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Swords for Hire
Will Allen
CenterPunch Press, 168 pages

David Michael Beck
Swords for Hire
Will Allen
Will Allen grew up in Kettering, Ohio. At Ohio University in the late 70s, he conceived Campus, a comedy radio show, and personally wrote and directed each of the 102 episodes. He was diagnosed with melanoma, a form of cancer, in the spring of 1978. He fought the disease but he died in early 1980, just a few weeks before his 23rd birthday. Swords for Hire was written as a parting gift to his family. Years later, his brother Paul took the manuscript out of hiding, sending it to the Writer's Digest National Book Competition, where it won an award in August 2002, twenty-two years later.

ISFDB Bibliography
CenterPunch Press
Interview with author's brother about Swords for Hire

OTHER REVIEWS of Swords for Hire: 1, 2, 3, 4, 5, 6, 7, 8, 9, 10, 11, 12, 13, 14, 15, 16

Past Feature Reviews
A review by Georges T. Dodds

A fun-loving, family-oriented author who dies of cancer soon after writing his book, no less than 16 rave reviews online, not counting those at, a posthumous literary award: it's enough to make a cynical old curmudgeon want to expose the whole thing as some overly media-hyped mediocrity. But damn it, if Swords for Hire isn't funny, entertaining, well-written, and most thankfully of all -- for a heroic fantasy -- not published in 10 forest-depleting volumes.

Does it cover all the clichés of heroic fantasy? Sure, it has the malevolent evil bad guy with no face; the not-so-clever bad guy with some socially unacceptable habits; the young man, innocent but ready-for-adventure; the grizzled, if quirky, veteran and master of arms; and naturally, the beautiful but resourceful princess. Sure, the good guys win, the boy gets the girl, the bad guys get their comeuppance. But what pulls it out is that the author makes something new out of these standard characters, makes it funny, keeps the action moving along, and creates an altogether very entertaining work.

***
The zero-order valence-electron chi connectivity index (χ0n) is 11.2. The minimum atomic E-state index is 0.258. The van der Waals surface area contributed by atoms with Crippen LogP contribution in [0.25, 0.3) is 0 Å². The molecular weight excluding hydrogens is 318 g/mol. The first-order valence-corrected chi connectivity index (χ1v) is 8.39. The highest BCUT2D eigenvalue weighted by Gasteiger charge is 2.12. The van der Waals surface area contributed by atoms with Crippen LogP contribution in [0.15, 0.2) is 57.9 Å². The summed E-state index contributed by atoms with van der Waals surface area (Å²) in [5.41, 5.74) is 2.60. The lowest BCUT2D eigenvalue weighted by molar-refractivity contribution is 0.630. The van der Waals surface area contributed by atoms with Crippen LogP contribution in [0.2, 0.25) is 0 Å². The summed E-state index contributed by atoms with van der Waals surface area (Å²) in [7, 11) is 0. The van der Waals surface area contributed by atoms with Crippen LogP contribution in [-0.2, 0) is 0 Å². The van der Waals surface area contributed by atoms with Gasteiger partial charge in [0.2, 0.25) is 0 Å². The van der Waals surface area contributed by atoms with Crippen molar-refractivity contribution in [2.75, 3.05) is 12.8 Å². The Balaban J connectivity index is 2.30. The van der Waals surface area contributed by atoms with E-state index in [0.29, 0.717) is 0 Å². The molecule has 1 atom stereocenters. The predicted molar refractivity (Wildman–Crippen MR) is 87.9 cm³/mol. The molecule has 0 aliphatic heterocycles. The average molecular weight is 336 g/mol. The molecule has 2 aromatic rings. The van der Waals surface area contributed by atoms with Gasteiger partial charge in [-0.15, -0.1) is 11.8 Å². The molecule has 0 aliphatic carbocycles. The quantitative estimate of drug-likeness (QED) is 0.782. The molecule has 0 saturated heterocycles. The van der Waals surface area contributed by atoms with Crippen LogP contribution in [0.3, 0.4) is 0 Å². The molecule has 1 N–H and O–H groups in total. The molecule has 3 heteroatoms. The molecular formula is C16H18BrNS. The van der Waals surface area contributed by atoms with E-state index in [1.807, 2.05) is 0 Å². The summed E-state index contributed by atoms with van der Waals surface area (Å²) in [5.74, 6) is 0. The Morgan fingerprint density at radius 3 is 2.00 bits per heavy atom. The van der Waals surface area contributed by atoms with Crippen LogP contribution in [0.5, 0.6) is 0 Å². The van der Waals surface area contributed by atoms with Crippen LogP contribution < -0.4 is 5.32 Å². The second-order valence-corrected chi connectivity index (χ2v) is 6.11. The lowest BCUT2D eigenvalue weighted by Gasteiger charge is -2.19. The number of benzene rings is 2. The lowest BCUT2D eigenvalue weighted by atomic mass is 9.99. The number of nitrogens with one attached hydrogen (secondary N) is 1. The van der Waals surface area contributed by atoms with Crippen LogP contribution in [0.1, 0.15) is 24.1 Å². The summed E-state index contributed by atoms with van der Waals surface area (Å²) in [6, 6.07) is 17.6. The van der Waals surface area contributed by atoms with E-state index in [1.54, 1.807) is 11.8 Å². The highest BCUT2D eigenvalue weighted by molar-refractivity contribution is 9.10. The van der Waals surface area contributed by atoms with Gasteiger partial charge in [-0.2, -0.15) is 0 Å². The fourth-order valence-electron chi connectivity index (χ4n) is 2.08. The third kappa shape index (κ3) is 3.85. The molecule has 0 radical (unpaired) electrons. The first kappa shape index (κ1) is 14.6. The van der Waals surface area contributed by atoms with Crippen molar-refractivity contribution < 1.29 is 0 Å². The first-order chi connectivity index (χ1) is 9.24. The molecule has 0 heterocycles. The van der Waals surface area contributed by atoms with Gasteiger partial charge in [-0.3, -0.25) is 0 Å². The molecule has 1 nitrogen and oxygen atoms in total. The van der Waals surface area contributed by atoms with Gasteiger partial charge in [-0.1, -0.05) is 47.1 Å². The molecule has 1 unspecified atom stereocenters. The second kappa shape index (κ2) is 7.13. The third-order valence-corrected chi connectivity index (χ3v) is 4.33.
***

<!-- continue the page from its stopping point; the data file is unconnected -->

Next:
For the plot I refer you to the many other reviews listed above. Suffice it to say, that if you enjoyed William Goldman's The Princess Bride (1972), or Jean Ferris' recent Once Upon a Marigold, you'll enjoy this. While Swords for Hire is clearly intended for young readers, it has the grace not to dumb down the story or humour. An introduction with Nancy Cartwright, voice of Bart Simpson, and childhood friend of the late author presents the origins of the manuscript and sheds some light on the short, if productive, life of the author. And yes, even though one of the principal characters is a worm-fetishist, the book is perfectly appropriate for all ages.

Copyright © 2003 Georges T. Dodds

Georges Dodds is a research scientist in vegetable crop physiology, who for close to 25 years has read and collected close to 2000 titles of predominantly pre-1950 science-fiction and fantasy, both in English and French. He writes columns on early imaginative literature for WARP, the newsletter/fanzine of the Montreal Science Fiction and Fantasy Association and maintains a site reflecting his tastes in imaginative literature.

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